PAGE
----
The drama of Cardinal Glemp’s visit to Albany was symptomatic of the problems that dogged him throughout his recent three–week tour of America. In each of the 14 cities he visited, his concerns about Poland and its people were obscured by the controversy.
While the press reported almost exclusively on the aftermath of the convent, for many Polish Americans the significance of Cardinal Glemp’s first visit to the United States was that it came on the heels of communism’s collapse in Europe and at a time when Polish migration to this country has increased steadily.
For Celestine Wrobel, a Polish American living in the economically distressed city of Cohoes, N.Y., the visit stirred memories of her immigrant parents, who taught her the language and customs of their homeland. Today, she continues the beliefs and practices that she learned as a child in her own home.
“My heart is in Poland, and it’s as if I’m a part of them,” she said, adding that her late mother “would be very proud and honored that I met the cardinal.”
Bishop Hubbard of Albany, like other American Church leaders, welcomed Cardinal Glemp as the courageous leader of his country’s opposition to “godless communism” and Poland’s triumph over “tyranny and oppression.”
Cardinal Glemp was acutely sensitive to the needs of the thousands of Poles who have come to America in recent years, Bishop Hubbard said. The cardinal, he explained, fears that these newcomers “tend to be less churched than the previous wave of immigrants,” and might be “particularly prone to the consumerism and materialism of the Western world.”
Some of the Poles were aggravated by the ruckus over the Auschwitz convent. Leonard Roginski, a Polish American Congress representative, spoke for many when he charged that the press had unfairly cast Poles as anti-Semites.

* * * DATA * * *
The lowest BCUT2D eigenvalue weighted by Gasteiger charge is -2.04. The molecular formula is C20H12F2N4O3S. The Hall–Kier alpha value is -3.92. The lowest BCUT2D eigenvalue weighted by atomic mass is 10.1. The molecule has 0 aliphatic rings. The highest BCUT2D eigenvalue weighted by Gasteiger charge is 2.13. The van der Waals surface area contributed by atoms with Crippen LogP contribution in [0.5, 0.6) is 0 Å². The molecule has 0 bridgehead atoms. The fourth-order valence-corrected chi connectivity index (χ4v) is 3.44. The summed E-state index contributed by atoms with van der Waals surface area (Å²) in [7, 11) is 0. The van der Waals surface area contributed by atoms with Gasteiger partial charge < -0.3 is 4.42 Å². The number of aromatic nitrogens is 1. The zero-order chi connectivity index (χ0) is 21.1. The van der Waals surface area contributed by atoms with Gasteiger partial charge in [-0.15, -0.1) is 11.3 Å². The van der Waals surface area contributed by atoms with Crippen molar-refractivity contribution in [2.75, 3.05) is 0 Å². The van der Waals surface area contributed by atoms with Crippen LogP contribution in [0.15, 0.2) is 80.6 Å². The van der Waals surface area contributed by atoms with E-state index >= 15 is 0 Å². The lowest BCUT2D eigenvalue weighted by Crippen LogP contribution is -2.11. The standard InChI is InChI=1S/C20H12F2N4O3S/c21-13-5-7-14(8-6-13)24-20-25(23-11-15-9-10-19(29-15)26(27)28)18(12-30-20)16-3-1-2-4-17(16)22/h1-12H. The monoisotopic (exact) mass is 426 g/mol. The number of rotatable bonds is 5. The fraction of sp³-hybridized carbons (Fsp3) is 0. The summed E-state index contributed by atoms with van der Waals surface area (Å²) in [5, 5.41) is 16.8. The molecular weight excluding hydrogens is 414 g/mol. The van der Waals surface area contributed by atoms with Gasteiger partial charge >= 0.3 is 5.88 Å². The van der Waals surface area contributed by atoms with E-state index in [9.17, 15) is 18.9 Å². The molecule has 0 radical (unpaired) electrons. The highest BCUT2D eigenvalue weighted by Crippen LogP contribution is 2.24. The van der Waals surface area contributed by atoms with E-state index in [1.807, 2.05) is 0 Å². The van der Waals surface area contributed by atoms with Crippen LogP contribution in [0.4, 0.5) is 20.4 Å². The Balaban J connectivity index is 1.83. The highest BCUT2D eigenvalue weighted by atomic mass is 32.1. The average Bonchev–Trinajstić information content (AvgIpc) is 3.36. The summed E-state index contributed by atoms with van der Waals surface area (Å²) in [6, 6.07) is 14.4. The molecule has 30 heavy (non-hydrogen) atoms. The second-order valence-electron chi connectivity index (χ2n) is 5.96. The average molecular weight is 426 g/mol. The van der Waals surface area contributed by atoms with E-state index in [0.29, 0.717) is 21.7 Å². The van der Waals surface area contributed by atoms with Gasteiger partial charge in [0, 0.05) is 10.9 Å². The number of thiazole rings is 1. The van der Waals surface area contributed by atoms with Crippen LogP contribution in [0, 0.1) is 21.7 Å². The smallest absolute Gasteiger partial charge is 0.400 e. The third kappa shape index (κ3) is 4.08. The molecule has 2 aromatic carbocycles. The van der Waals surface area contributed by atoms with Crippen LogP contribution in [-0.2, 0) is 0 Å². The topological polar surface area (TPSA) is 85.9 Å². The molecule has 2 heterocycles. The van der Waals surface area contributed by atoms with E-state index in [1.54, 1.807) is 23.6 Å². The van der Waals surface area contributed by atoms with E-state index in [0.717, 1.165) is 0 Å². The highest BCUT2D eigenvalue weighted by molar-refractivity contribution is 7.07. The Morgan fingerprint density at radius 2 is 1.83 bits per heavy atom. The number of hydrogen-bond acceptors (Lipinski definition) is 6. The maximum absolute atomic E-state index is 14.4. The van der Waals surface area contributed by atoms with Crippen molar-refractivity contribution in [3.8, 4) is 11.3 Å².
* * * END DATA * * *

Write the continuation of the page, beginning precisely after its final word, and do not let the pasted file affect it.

The history of Jews in Poland is more complex and nuanced that that, however, and includes both periods when Poles persecuted Jews and centuries when Poles protected them and encouraged their culture to flourish. It is that long and tangled history—and especially the anguished memory of what Jews call the “shoah” or Holocaust—that lies beneath the surface of the convent debate.
“We’re dealing with a very deep–seated, traumatic situation—the Holocaust,” said Eugene Fisher, who coordinates Catholic-Jewish dialogue for the American bishops. “Two out of every three Jews in the continent of Europe were killed and most of them were killed in Poland. So, the visit of the Polish primate is symbolic in nature, not only for specific things that he said two years ago, but also of all that history.”
Jewish Leaders Divided
Jewish leaders themselves were divided over how to respond to Cardinal Glemp’s visit.
Seymour Reich resigned as head of the International Jewish Committee on Interreligious Consultations because of these divisions. He said that Jewish leaders should not meet with the cardinal until he retracted his “anti-Semitic slurs” and “apologizes.”
But other leaders, such as Rabbi Jack Bemporad of Lawrence, N.Y., said they were satisfied with the cardinal’s repeated expressions of regret for the remarks he made in the 1989 homily.